We believe that the spellings of French words with direct Creole equivalents are sufficiently phonetic to be retained as they are in Creole, with minor additions for articles and particles. It is true that the same vowel sound can be spelt in many ways. This also applies, but to a lesser degree, to the consonant sounds. The best solution is to accept that, because our children have demonstrated they can accommodate that: the pass rate in French at the CPE, where all the different spellings of the vowels are used, hovers around 75%. But if all our children are to be treated as “imbeciles” incapable of mastering the multiplicity of same sound spellings, then there are ways of getting round that, but still keeping some of the “génie de la langue française” alive. But it would be better to devise a system that does not treat all our children as “imbeciles”, in spite of the fact that a fundamental law in statistics requires that some will necessarily be such. The beauty of statistics as a science is that it enables us to decide a cut-off point and develop solutions for both sides of the point. Evidently they will not be the same.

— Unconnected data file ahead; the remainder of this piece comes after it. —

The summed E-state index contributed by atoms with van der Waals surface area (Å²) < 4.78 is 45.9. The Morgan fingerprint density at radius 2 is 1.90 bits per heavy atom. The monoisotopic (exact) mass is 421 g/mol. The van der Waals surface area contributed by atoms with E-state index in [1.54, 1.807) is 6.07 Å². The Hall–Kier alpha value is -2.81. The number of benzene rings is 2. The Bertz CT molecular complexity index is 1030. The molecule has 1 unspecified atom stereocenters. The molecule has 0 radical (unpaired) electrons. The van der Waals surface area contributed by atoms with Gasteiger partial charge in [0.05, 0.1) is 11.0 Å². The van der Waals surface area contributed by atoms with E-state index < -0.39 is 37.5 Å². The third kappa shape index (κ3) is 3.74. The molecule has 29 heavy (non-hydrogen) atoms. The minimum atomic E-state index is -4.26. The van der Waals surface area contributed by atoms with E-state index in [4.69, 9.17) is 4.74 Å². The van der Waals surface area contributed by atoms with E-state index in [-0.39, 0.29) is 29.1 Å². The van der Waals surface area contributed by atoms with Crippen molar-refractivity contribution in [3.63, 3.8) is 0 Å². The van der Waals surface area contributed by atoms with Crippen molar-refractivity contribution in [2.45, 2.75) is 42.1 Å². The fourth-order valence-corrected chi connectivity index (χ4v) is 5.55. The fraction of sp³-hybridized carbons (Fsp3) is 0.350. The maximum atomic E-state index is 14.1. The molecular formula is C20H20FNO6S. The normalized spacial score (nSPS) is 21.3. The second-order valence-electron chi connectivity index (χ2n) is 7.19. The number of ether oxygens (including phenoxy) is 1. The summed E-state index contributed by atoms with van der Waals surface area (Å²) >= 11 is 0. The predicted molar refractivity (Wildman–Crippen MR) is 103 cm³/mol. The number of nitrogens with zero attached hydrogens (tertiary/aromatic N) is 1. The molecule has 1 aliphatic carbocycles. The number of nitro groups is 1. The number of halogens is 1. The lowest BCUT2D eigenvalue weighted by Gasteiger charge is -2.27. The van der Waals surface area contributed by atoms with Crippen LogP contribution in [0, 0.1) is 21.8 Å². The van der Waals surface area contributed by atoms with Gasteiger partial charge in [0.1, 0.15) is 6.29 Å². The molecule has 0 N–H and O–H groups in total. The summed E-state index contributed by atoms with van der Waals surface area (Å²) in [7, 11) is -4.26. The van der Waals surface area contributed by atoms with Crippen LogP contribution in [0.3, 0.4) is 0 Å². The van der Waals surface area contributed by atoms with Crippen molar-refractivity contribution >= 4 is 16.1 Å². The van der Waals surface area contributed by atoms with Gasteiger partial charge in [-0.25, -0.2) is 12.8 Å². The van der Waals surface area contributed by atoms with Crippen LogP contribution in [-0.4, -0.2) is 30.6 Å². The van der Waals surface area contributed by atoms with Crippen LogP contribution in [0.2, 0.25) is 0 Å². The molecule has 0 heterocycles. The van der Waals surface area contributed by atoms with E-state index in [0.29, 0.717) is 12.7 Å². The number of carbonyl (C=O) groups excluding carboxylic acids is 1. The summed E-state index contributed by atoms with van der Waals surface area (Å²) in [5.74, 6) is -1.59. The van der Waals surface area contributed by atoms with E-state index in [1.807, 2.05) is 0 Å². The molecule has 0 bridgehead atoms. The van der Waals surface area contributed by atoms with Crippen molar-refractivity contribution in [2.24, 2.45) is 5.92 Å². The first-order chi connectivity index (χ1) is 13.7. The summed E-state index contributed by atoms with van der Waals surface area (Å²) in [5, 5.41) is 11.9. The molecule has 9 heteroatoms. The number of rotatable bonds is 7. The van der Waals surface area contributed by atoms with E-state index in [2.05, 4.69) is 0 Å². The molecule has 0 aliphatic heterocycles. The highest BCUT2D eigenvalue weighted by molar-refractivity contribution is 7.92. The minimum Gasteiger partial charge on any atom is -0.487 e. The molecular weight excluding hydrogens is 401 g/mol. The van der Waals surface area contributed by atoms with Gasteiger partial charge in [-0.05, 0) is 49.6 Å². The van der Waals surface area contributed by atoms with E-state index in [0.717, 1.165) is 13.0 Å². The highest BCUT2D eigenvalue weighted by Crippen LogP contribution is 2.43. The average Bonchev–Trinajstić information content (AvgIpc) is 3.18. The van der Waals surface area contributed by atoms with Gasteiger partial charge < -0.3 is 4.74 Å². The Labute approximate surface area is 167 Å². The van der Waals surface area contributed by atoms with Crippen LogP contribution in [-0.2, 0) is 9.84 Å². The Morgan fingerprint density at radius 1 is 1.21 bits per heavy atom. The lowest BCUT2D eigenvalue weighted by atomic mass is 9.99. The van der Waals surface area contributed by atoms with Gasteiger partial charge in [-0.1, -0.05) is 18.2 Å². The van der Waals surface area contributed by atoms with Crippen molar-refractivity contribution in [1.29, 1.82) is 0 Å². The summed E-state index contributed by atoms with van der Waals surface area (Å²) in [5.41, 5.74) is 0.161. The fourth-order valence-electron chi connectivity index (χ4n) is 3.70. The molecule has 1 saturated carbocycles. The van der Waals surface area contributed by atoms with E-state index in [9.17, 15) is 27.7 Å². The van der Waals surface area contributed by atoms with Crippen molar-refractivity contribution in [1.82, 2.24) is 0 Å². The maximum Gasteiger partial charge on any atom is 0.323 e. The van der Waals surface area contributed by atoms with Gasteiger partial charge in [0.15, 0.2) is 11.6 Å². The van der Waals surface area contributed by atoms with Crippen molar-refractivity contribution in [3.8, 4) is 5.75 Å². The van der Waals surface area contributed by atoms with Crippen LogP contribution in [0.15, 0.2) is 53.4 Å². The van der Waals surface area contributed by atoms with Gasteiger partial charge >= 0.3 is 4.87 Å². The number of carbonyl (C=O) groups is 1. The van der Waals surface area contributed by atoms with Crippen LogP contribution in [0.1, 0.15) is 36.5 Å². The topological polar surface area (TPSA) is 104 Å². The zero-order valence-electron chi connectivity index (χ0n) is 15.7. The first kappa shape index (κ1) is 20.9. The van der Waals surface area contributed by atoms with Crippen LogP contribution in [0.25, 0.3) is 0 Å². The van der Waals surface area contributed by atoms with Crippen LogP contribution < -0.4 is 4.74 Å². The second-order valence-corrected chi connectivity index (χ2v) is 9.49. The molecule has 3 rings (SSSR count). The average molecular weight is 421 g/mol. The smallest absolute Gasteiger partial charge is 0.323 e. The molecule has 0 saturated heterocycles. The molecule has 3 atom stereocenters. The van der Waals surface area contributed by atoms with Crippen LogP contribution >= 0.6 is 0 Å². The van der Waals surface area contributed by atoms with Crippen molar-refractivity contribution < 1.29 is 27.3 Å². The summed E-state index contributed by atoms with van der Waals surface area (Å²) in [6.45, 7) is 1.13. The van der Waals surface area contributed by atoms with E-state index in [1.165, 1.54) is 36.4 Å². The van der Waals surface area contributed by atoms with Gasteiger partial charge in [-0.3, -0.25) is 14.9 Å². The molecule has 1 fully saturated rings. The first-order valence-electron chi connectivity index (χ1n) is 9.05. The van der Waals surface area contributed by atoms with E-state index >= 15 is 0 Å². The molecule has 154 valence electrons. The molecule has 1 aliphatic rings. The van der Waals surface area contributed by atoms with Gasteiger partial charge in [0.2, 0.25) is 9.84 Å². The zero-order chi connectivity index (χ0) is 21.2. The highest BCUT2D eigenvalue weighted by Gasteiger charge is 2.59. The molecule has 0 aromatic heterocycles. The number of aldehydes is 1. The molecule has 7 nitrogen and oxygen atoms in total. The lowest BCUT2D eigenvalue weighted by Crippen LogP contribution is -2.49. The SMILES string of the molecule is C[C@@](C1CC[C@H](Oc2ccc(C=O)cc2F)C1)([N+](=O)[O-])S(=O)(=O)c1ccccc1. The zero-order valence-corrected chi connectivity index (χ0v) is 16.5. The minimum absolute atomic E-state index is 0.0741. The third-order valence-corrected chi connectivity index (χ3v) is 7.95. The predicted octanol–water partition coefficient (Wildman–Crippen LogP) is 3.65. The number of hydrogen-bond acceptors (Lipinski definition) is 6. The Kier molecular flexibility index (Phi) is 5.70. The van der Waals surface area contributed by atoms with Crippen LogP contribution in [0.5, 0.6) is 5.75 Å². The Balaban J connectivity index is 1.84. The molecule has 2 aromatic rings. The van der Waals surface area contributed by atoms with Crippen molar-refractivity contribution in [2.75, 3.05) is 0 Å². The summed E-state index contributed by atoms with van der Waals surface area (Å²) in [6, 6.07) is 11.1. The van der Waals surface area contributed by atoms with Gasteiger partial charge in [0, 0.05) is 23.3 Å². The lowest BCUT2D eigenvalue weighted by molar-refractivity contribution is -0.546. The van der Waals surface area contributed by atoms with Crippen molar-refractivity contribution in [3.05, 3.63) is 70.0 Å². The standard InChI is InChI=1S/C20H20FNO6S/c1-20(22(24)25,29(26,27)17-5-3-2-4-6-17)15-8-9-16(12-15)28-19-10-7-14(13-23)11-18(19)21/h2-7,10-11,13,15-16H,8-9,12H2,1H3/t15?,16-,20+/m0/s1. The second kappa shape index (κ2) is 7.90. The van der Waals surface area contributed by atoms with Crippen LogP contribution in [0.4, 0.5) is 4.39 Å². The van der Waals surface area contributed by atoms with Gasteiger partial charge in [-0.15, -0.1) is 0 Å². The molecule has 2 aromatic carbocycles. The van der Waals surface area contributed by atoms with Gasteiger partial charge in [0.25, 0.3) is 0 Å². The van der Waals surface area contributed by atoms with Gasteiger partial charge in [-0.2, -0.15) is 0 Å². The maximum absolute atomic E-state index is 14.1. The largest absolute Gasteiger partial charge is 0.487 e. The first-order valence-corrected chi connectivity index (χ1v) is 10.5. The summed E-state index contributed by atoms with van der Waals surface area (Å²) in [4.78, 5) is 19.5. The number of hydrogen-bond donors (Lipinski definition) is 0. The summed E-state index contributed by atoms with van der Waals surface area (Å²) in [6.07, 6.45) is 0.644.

There are some other points about the spelling of French which we are not prepared to abandon — except perhaps if the IPA script is chosen for the spelling. One is the centrality of the role of the “mute-E” (E-muet) in French orthography which in the grafilarmoni script is used to represent the sound é — ‘école’ and ‘église’. This is also done in the IPA script of course, but we are not dealing with the IPA here, but with a stepping stone to French. Most French words ending with a pronounced consonantal sound end in a mute-E. The exceptions can easily be listed. Furthermore, most words ending orthographically in a consonant have that consonant muted in speech. Of course, exceptions abound; they overlap with those on the previous list. Perhaps the most important point of all to preserve is the method of breaking up words into orthographic syllables, and from there reconstruct phonological ones. Certain other elements of French spelling should also be retained – like vowel digraphs ‘ai”, “oi”, etc and other clusters like the “tion” of “nation”, instead of writing it as “nasyon”